Column tests were conducted using reagent grade chemicals and deionized water. Minus 6.4 mm ore was loaded in 14 cm inside diameter by 75 cm tall plexiglass columns for each test. The ore was sometimes agglomerated using 1.5 kg/t Portland cement. The target solution application rate was 3.12 mL/min, which is common within the gold industry. In most cases, fresh solution was applied to the top and allowed to flow down through the column where it was collected at the bottom. Continuously recycled solution was also used, as specified. Solution samples were taken daily and measured for pH, Eh, and sent in for a full analysis. Analytical methods were the same as those used for the bottle roll tests given above.
Once the leaching was complete, rinsing studies were initiated. These tests used tap water (pH 7 to 7.5) as the rinsing medium. The solution application rate was the same as during the leaching phase. Again, collected solutions were sent in for a complete analysis to determine the rinsing requirements for this ore. Tails from the column tests were subsequently analyzed for Au and Ag using fire assay-ICP methods and sulfur species using wet chemical methods.
Procedures and test conditions unique to a particular experiment are explained at the beginning of the appropriate section.
Results and Discussion
Standard cyanidation bottle roll tests were initially conducted to determine the baseline precious metals extraction and reagent consumption. This also gives an indication of the extent of the refractory nature of the low grade carbonaceous ore.
A total of ten bottle roll tests were conducted using cyanide concentrations ranging from 0.01 to 0.50 M and leaching for 24 or 48 hours. None of the cyanide tests were successful in extracting gold from the carbonaceous ore, as seen in Table 2. The first three tests were done in triplicate at 0.01 M cyanide, but more than 99 pct of the cyanide was consumed in the leach, indicating that stronger concentrations would be required. Tests 4-6 were also done in triplicate, but at a higher cyanide concentration of 0.10M. Cyanide consumption was only 30 pct for these tests, indicating that cyanide concentration was not the limiting factor for gold extraction. Increasing the cyanide concentration to 0.5M still did not extract any gold, but slightly higher cyanide consumptions were realized. As a last attempt, the final two tests were conducted at longer leach times (48 h) in order to be more comparable to the thiosulfate leaching tests. No gold was extracted, but cyanide consumption increased due to the longer leach time. This carbonaceous ore was found to be very refractory to direct cyanidation.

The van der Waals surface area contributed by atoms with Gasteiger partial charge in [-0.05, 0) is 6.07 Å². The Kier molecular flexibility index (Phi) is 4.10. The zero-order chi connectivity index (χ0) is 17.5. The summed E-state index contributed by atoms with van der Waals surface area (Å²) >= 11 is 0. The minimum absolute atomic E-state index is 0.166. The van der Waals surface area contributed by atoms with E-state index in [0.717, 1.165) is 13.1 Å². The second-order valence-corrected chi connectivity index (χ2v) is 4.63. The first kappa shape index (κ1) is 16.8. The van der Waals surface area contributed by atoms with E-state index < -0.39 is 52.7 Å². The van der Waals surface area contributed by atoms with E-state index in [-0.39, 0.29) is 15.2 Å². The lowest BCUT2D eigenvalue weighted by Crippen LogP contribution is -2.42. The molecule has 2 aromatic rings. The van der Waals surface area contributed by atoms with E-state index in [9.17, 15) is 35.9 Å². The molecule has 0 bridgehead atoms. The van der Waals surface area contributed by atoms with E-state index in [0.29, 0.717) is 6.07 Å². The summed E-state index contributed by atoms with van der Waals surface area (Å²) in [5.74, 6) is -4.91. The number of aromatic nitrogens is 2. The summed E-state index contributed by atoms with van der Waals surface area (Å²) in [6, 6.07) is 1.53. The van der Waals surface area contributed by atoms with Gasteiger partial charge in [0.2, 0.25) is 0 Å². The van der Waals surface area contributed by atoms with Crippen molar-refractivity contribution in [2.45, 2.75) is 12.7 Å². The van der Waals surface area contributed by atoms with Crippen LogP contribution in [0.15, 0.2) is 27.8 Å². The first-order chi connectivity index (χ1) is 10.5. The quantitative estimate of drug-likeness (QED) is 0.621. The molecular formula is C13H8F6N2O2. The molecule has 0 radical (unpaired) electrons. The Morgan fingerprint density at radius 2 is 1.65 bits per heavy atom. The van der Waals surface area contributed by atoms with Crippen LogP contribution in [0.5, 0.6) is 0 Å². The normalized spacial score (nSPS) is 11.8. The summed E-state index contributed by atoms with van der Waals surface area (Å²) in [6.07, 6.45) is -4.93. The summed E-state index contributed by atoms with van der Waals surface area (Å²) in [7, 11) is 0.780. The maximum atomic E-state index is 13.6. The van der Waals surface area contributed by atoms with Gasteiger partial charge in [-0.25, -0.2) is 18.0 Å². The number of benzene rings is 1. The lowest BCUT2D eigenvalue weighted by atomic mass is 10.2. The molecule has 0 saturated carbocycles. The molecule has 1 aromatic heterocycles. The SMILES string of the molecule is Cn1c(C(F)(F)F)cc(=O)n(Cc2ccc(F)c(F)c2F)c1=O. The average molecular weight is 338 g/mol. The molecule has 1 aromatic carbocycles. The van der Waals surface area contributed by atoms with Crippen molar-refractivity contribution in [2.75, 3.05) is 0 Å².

Two cyanidation tests were also conducted on roasted ore (at 500°C for 2½ hours in an air atmosphere) to determine the best possible extraction from this ore at -100 mesh. Results showed that 82 pct of the gold was recoverable while consuming 2.2 kg CN-/mt ore.
Statistically designed experiments provide a large amount of information about a leaching system with a minimal number of tests. This experimental method is especially useful in the thiosulfate system, since there are numerous interactions among the various reagents (Byerly, et al., 1973, Tozawa, et al., 1981, Langhans, et al., 1992, Li, et al., 1995). A screening design was first used to determine the effects each of the variables had (independent from one another) on gold extraction and thiosulfate consumption, as well as to provide information on interactions. This design is used as a coarse adjustment of the leaching parameters. The next step was to eliminate some of the insignificant variables used in the screening tests and proceed with surface response experiments. This phase was a fine tuning of the leaching parameters and was used to determine the optimum thiosulfate leaching conditions. Standard bottle roll tests were used to generate the data in all of the statistical experiments.